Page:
Empire recap: 'The Devil Quotes Scripture'

January 22, 2015 3:33 AM

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If you take the most basic reading, Shakespeare's just arguing that evil people mask their plots in good intentions, something Empire depicts well. Lucious killed Bunkie for the good of the company. Andre's just making sure an actual businessman takes the helm. But if you take the quote in context, the meaning becomes devilishly complex. In the scene in question, Shylock, a Jewish moneylender, tries to explain why he lends money at interest—which Christians aren't supposed to do—by citing the Bible. Antonio's quote, then, is more an example of discrimination than clear thinking. The Christian merchant's saying that no matter what Shylock says, he'll always believe the Jewish moneylender has the worst intentions.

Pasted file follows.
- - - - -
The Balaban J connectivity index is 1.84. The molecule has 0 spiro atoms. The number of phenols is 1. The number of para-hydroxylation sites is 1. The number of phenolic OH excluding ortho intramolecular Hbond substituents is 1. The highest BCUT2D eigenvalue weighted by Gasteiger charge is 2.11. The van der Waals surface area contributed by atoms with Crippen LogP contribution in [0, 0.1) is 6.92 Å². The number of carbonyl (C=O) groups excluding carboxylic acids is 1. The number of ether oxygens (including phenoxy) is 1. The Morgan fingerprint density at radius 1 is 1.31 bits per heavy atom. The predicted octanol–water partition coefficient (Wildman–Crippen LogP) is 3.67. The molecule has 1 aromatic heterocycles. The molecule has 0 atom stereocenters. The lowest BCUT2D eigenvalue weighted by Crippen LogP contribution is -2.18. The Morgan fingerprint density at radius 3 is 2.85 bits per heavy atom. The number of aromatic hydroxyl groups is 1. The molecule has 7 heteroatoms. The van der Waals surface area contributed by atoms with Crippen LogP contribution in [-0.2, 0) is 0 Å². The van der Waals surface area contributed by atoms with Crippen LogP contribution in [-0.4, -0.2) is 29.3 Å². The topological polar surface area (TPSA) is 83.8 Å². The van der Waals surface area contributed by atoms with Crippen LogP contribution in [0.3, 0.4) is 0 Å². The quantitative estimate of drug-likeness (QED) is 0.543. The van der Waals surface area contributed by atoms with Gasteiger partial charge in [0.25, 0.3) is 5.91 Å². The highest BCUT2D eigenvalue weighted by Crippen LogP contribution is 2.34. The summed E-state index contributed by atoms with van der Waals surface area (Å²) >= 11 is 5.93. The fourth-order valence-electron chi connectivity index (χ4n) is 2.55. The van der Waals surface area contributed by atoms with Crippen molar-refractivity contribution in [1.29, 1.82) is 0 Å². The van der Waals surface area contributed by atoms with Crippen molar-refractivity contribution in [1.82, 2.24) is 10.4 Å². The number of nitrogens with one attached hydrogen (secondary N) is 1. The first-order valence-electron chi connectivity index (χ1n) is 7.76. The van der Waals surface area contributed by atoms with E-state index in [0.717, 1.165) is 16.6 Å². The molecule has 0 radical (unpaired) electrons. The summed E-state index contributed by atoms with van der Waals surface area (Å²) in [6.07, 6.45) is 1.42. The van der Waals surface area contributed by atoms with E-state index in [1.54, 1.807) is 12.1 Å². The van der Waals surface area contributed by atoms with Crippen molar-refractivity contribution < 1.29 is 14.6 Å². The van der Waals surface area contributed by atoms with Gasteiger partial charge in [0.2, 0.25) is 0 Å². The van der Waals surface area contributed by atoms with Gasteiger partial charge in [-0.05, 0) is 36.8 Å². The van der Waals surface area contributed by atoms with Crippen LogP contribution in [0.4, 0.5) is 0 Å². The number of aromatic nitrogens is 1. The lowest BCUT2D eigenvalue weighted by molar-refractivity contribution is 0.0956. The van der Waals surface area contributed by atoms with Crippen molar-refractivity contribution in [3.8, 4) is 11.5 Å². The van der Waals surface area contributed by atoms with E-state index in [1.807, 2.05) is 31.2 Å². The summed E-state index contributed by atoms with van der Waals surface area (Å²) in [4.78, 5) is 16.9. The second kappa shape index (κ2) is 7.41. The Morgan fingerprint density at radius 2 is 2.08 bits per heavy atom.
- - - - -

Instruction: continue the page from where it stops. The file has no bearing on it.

When Lucious and Jamal finally face each other at the end of "The Devil Quotes Scripture," this is the sort of thinking that's probably running through Lucious' head. You can say all the right words, you can do all the right things, but if someone doesn't trust you to be who you are, it's no use—the...

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